Smoker's Cabinet thumbnail 1
Smoker's Cabinet thumbnail 2
Image of Gallery in South Kensington
On display at V&A South Kensington
Design 1900 to Now, Room 76

This object consists of 2 parts, some of which may be located elsewhere.

Smoker's Cabinet

1916 (made)
Artist/Maker
Place Of Origin

Charles Rennie Mackintosh (1868-1928), was born in Glasgow, Scotland, and became a leading architect and designer of the Glasgow School. This cabinet was commissioned by Wenman J. Bassett-Lowke, a manufacturer of scale models, who employed Mackintosh to renovate, extend and furnish his home, 78 Derngate, Northampton, in 1916. Mackintosh transformed the small mid-terrace house, designing furniture and furnishings for a series of dramatic interior spaces.

The angular form and bold inlays of this cabinet encapsulate the style that Mackintosh developed at Derngate, anticipating many of the design elements which became fashionable in Europe in the 1920s. It was designed for the hall, which Mackintosh enlarged, introducing a daring black colour scheme contrasted with triangular motifs, predominantly yellow, in the stained-glass panels and stencilled frieze. Like the other hall furniture, this diminutive cabinet was painted black; additionally, its surface was inlaid with bold yellow plastic triangles and lozenges to complement the décor.

Mackintosh was one of the first furniture designers to experiment with the use of plastic, a relatively new material, as an inlay. He had already used casein plastic inlays, probably German-made Galalith, in the Chinese Room at the Ingram Street Tea Rooms, Glasgow, in 1911. Bassett-Lowke, one of the founders of the Design and Industries Association in 1915, appears to have introduced Mackintosh to Erinoid, another casein plastic. Erinoid had been manufactured in England since 1914 and Mackintosh chose it for this piece.


object details
Categories
Object Type
Parts
This object consists of 2 parts.

  • Smoker's Cabinet
  • Key
Materials and Techniques
Ebonised wood, lined with cedar and inlaid with Erinoid (plastic)
Brief Description
Smoker's cabinet, designed by Charles Rennie Mackintosh, for 78 Derngate, Northampton, 1916.
Physical Description
Black painted square cabinet (with hexagonal top) supported on four legs and with two shelves. The top is inlaid with yellow plastic (erinoid) squares; four legs are inlaid with yellow plastic (erinoid) triangles.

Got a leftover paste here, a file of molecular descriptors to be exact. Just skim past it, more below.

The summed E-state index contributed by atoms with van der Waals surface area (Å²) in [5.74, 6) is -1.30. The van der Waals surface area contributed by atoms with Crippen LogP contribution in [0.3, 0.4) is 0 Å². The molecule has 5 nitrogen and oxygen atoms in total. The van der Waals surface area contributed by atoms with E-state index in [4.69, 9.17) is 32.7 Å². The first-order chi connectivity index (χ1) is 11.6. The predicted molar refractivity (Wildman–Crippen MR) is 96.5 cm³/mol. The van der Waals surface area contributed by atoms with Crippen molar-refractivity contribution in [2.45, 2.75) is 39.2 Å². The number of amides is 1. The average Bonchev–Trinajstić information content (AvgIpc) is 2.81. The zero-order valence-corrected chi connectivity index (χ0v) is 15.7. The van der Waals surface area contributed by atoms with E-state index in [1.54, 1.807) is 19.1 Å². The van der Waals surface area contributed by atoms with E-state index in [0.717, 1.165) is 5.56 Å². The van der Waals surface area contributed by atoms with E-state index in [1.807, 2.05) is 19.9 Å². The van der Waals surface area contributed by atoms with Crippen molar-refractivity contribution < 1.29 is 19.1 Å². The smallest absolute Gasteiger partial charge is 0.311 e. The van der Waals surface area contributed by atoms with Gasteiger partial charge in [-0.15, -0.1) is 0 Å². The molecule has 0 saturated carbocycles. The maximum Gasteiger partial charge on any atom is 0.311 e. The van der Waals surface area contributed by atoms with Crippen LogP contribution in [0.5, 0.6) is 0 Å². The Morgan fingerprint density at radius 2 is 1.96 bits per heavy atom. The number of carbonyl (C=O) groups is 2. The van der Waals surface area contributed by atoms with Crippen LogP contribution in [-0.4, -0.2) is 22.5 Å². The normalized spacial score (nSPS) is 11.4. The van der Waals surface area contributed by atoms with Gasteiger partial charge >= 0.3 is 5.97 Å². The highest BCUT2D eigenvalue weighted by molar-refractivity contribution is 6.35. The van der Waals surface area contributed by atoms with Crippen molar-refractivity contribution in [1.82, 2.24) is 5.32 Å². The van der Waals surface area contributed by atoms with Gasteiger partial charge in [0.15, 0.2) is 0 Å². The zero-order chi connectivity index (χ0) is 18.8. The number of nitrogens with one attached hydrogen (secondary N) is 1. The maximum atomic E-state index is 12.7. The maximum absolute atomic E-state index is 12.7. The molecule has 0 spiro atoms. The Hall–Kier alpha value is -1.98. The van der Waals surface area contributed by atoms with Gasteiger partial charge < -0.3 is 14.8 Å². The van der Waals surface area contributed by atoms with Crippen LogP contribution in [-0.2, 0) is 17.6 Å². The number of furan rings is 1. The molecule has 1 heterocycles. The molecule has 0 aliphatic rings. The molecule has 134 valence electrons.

Dimensions
  • Height: 59cm
  • Width: 33cm
  • Depth: 58.4cm
Production typeUnique
Gallery Label
SMOKER'S CABINET Designed by Charles Rennie Mackintosh (British, 1868-1928) Probably made by interned German craftsmen on the Isle of Man, Great Britain, 1916 Ebonised wood, lined with cedarwood and inlaid with 'Erinoid' (plastic) Circ.856-1956 The development of plastic early in the 20th century provided designers with a new material with immense potential. Mackintosh was one of the first to use it as inlay in furniture sometimes in place of ivory, a far more difficult material with which to work.(pre 1996)
Production
Probably made by interned German craftsmen on the Isle of Man, Great Britain.



Attribution note: Made for Wenman Joseph Bassett-Lowke, 78 Derngate, Northampton.

Reason For Production: Private
Association
Summary
Charles Rennie Mackintosh (1868-1928), was born in Glasgow, Scotland, and became a leading architect and designer of the Glasgow School. This cabinet was commissioned by Wenman J. Bassett-Lowke, a manufacturer of scale models, who employed Mackintosh to renovate, extend and furnish his home, 78 Derngate, Northampton, in 1916. Mackintosh transformed the small mid-terrace house, designing furniture and furnishings for a series of dramatic interior spaces.



The angular form and bold inlays of this cabinet encapsulate the style that Mackintosh developed at Derngate, anticipating many of the design elements which became fashionable in Europe in the 1920s. It was designed for the hall, which Mackintosh enlarged, introducing a daring black colour scheme contrasted with triangular motifs, predominantly yellow, in the stained-glass panels and stencilled frieze. Like the other hall furniture, this diminutive cabinet was painted black; additionally, its surface was inlaid with bold yellow plastic triangles and lozenges to complement the décor.



Mackintosh was one of the first furniture designers to experiment with the use of plastic, a relatively new material, as an inlay. He had already used casein plastic inlays, probably German-made Galalith, in the Chinese Room at the Ingram Street Tea Rooms, Glasgow, in 1911. Bassett-Lowke, one of the founders of the Design and Industries Association in 1915, appears to have introduced Mackintosh to Erinoid, another casein plastic. Erinoid had been manufactured in England since 1914 and Mackintosh chose it for this piece.

Bibliographic References
  • Billcliffe, Roger. Charles Rennie Mackintosh: The Complete Furniture, Furniture Drawings and Interior Designs. Guildford and London: Lutterworth, 1979. 278 p., ill. ISBN 0 7188 2376 1
  • Ideal Home. August 1920
  • Pevsner, Nikolaus. 'Charles Rennie Mackintosh'. In: Studies in Art, Architecture and Design. London. vol. 2
  • McLaren Young, Andrew. Charles Rennie Mackintosh: Architecture, Design and Painting'. Scotland (?): The Arrangers, 1968. 71 p., ill.
  • MacLeod, Robert. Charles Rennie Mackintosh. Feltham (Middlesex), 1968.
  • Young, Andrew McLaren, Charles Rennie Mackintosh, 1868-1928: Architecture, Design and Painting, Edinburgh: Scottish Arts Council, 1978.
  • Financial Times Weekend, 23/24 March2019, pp.14-15. 'Barbed-wire comforts; Enemy Aliens interned on the Isle of Man in the First World War crafted Charles Rennie Mackintosh's furniture', by Kate Youde
Collection
Accession Number
CIRC.856:1, 2-1956

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record createdJanuary 3, 2001
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